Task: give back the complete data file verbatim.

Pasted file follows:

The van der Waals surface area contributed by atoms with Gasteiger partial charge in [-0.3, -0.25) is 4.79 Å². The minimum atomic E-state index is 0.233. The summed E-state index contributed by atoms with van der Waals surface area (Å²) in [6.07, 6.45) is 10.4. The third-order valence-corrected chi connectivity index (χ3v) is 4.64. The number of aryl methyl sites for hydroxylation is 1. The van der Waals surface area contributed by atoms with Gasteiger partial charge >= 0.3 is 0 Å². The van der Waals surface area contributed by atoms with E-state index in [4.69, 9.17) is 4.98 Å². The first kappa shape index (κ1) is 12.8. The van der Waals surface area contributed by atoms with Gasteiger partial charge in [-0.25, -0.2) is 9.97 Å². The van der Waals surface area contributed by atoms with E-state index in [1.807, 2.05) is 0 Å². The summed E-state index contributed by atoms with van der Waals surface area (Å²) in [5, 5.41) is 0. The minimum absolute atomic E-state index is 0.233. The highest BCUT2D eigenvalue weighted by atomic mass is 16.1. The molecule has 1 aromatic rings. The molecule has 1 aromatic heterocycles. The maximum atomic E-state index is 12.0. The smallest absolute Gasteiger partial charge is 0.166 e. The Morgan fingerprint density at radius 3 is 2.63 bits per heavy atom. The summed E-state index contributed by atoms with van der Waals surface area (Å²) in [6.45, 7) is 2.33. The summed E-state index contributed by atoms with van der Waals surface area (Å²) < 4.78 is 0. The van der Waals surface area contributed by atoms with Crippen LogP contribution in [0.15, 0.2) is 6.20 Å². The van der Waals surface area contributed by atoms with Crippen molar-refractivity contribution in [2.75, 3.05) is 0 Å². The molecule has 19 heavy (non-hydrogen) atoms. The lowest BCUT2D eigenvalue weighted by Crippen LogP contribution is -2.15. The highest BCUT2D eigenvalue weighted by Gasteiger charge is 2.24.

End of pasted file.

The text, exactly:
The van der Waals surface area contributed by atoms with Gasteiger partial charge in [-0.3, -0.25) is 4.79 Å². The minimum atomic E-state index is 0.233. The summed E-state index contributed by atoms with van der Waals surface area (Å²) in [6.07, 6.45) is 10.4. The third-order valence-corrected chi connectivity index (χ3v) is 4.64. The number of aryl methyl sites for hydroxylation is 1. The van der Waals surface area contributed by atoms with Gasteiger partial charge >= 0.3 is 0 Å². The van der Waals surface area contributed by atoms with E-state index in [4.69, 9.17) is 4.98 Å². The first kappa shape index (κ1) is 12.8. The van der Waals surface area contributed by atoms with Gasteiger partial charge in [-0.25, -0.2) is 9.97 Å². The van der Waals surface area contributed by atoms with E-state index in [1.807, 2.05) is 0 Å². The summed E-state index contributed by atoms with van der Waals surface area (Å²) in [5, 5.41) is 0. The minimum absolute atomic E-state index is 0.233. The highest BCUT2D eigenvalue weighted by atomic mass is 16.1. The molecule has 1 aromatic rings. The molecule has 1 aromatic heterocycles. The maximum atomic E-state index is 12.0. The smallest absolute Gasteiger partial charge is 0.166 e. The Morgan fingerprint density at radius 3 is 2.63 bits per heavy atom. The summed E-state index contributed by atoms with van der Waals surface area (Å²) in [6.45, 7) is 2.33. The summed E-state index contributed by atoms with van der Waals surface area (Å²) < 4.78 is 0. The van der Waals surface area contributed by atoms with Crippen LogP contribution in [0.15, 0.2) is 6.20 Å². The van der Waals surface area contributed by atoms with Crippen molar-refractivity contribution in [2.75, 3.05) is 0 Å². The molecule has 19 heavy (non-hydrogen) atoms. The lowest BCUT2D eigenvalue weighted by Crippen LogP contribution is -2.15. The highest BCUT2D eigenvalue weighted by Gasteiger charge is 2.24.